Yeah. So the outcome at the end of the day, we showed a 15% to 19% increase in sales, which is important. And one thing that they are, I’m trying to scroll down in this document for forever. So one thing that they bring up in the research is recommendations for next steps. Right. Like, what does the Mexico Entrepreneurship board or whatever they call their ministry? Right. What do they do to help entrepreneurs? And they showed that simply giving training is not as beneficial as if you have these in depth sessions with the business owners and you’re going in and actually helping them make the changes. The 13 sessions weren’t just informational. They were actually saying, here’s a new sign, let’s put the sign up. Here’s how you do pricing. And so they were doing it with them hands on.

[00:50:21.740] – Christian Pearson
Interesting. I feel like that’s almost overstepping a little bit of the boundaries and interventions. Isn’t it better to teach Amanda fish rather than do it for them? That kind of thing? You know what I’m getting at?

[00:50:36.080] – Ben Beck
Yeah. No, it’s a good way to look at it. A good critique of this paper. Right. These 13 sessions are so hands on that maybe they’re kind of doing it for them versus teaching them. Is that what you’re questioning? Exactly, yeah, that is a good concern. How would I answer that? I think the researchers would probably say these 13 sessions, we were teaching them as well as showing them. So teach and show.

[00:51:04.340] – Christian Pearson

[00:51:04.690] – Ben Beck
And perhaps that’s the best way to teach.

[00:51:05.850] – Christian Pearson
Just like a demonstration.

[00:51:07.100] – Ben Beck
A demonstration, yes. And because there was a 24 month later effect, I think that that would insinuate that the businesses kept doing what they’d been trained. And so maybe you had sufficiently taught them how to catch the fish.

[00:51:21.200] – Christian Pearson
Got you. So maybe it’s just part of teaching them is doing it for them. Have to help them crawl before they can walk kind of thing.

[00:51:27.820] – Ben Beck
Exactly. Yeah. So I hope sharing that paper shows how impactful marketing research can be. Teaching entrepreneurs to change small things in their business can have a big effect.

[00:51:41.230] – Christian Pearson
I think it does then, and I think it has a lot of really positive implications for us and for our research in Cambodia. It’s making me more excited, know, actually getting on the ground and having these interventions hopefully go places. But thank you so much for coming on the podcast, Ben. Before we go, I do have one last question for you. Just to wrap things up with a significant number of marketing scholars who are also responsible for teaching the rising generation, like yourself, in the college classroom or elsewhere, how does this research topic of better marketing for a better world benefit your students?

[00:52:20.490] – Ben Beck
Oh, that’s a wonderful question. I use the canvas learning management system, so anyone who’s out there done college recently, you’ve probably been exposed to canvas. It’s a great tool if you have doing quizzes right, and getting documents to our students and allowing our students to upload things. So when my students first log into canvas, they are taken to a dashboard with all their classes. The thumbnail that I have, there’s a little image for my class. It actually has the words faith, intellect, and character. So you mentioned earlier on the mission of the BYU Marriott school that the mission is we develop leaders of faith, intellect, and character. So I have that in there, and I’m trying to teach that to my students throughout. And a big component of faith is being more Christ like and trying to do good in the world. Right. Even if you don’t believe in Christ, whoever your deity is or whatever your belief system is, having faith in good is important. So having that faith aspect is good. The intellect component, we teach them so many important things in class. I have no doubts that anyone coming to a good school like BYU or so many other universities out there, are getting the intellect, but character building, I think, is probably the most important aspect.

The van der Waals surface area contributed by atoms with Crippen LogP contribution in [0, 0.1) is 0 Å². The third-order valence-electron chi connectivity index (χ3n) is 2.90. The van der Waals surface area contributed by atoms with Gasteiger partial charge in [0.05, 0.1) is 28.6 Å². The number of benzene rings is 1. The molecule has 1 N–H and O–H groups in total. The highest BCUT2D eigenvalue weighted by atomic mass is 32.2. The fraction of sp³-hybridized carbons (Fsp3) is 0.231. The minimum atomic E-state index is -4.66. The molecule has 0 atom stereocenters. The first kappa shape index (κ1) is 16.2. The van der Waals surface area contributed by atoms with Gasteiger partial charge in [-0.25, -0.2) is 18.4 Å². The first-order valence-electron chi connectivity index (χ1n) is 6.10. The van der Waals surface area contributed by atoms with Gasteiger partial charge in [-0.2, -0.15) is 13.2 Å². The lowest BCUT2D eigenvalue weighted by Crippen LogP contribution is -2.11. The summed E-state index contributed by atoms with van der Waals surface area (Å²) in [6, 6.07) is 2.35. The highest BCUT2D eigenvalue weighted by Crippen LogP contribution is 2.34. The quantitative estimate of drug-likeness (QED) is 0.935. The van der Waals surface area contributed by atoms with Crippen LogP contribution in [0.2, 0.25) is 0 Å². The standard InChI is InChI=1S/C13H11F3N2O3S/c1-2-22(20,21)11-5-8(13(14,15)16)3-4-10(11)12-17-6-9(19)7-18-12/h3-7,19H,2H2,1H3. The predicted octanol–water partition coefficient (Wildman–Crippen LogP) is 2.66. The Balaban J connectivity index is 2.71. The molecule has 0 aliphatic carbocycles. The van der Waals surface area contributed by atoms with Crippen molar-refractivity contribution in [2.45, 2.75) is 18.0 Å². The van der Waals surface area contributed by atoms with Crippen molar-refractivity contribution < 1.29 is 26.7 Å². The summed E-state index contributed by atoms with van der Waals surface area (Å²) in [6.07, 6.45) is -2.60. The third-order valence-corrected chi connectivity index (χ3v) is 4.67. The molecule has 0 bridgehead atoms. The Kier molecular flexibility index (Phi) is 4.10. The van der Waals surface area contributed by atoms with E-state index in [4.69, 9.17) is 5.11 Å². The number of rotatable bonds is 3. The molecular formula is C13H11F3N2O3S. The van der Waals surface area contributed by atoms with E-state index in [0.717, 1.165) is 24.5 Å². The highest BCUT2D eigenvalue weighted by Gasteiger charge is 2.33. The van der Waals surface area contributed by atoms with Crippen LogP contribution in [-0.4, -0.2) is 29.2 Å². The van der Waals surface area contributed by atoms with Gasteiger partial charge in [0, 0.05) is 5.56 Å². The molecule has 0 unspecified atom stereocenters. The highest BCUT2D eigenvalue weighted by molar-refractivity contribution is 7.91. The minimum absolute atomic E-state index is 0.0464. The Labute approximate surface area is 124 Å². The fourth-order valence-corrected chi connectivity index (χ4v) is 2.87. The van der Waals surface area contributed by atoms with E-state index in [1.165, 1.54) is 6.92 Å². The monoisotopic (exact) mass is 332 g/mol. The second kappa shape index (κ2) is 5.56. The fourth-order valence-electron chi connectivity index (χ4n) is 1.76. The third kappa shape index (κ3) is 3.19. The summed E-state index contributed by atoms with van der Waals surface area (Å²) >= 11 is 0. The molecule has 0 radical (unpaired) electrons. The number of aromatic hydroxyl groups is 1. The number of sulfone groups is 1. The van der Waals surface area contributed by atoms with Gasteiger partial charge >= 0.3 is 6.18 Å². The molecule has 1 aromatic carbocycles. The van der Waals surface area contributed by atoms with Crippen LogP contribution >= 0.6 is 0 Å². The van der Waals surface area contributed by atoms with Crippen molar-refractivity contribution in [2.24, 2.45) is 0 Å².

[00:53:38.150] – Ben Beck
How do the students leave the classroom? Do they leave the classroom better, poised to do good in society? That’s something at the BYU merit that we focus on. And I talk about my Cambodia project in my class. I talk about online reviews on fakery and how you fight that and how you work through that. I talk about the research in class, so it does benefit my class in considerable ways. So the mission statement is good. The vision statement, too, from BYU Marriott. The Marriott school says we aspire to transform the world through have. I’m probably going to do this. Each semester I’m teaching, I ask students that are interested in research to let me know, and they reach out and I engage them in my research. So this last, I did have 132 students. I asked them and a lot of them said they’re interested in helping research. I was able to get four of them into my research project. They’re helping with some research that’s pro social, that’s going to help the world and that will help them become Christ like leaders in addition to just all my students getting material, that’s hopefully a little bit more focused on doing good in society.

[00:54:47.250] – Christian Pearson
Wow, that’s fantastic, Ben. And a thought I had as you were talking is just that that kind of reflects not only the Marriott vision, but also the vision of Brighong University, which is enter to learn and go forth to serve. That’s what I was thinking of. When, you know, they go into the class, you’re going to learn all of this intellectual content. But then the idea is that you leave a different person, right? You leave changed, having built character and ready to go forth and serve. So I think that’s awesome and that’s a model that I hope lots of professors are following. But thanks again for coming on the podcast. Thanks for your thoughts on modernization, on how this marketing research actually can change. And I really want to bring it back to what you said at the beginning, that it doesn’t mean you have to go travel the world if you want to make meaningful change. You can make change in your own community, in your own backyard, I think is what you said. And as it’s a new year for our listeners, maybe one of your New Year’s resolutions can be what we all always say, right?

[00:55:50.760] – Christian Pearson
That you might lift where you stand.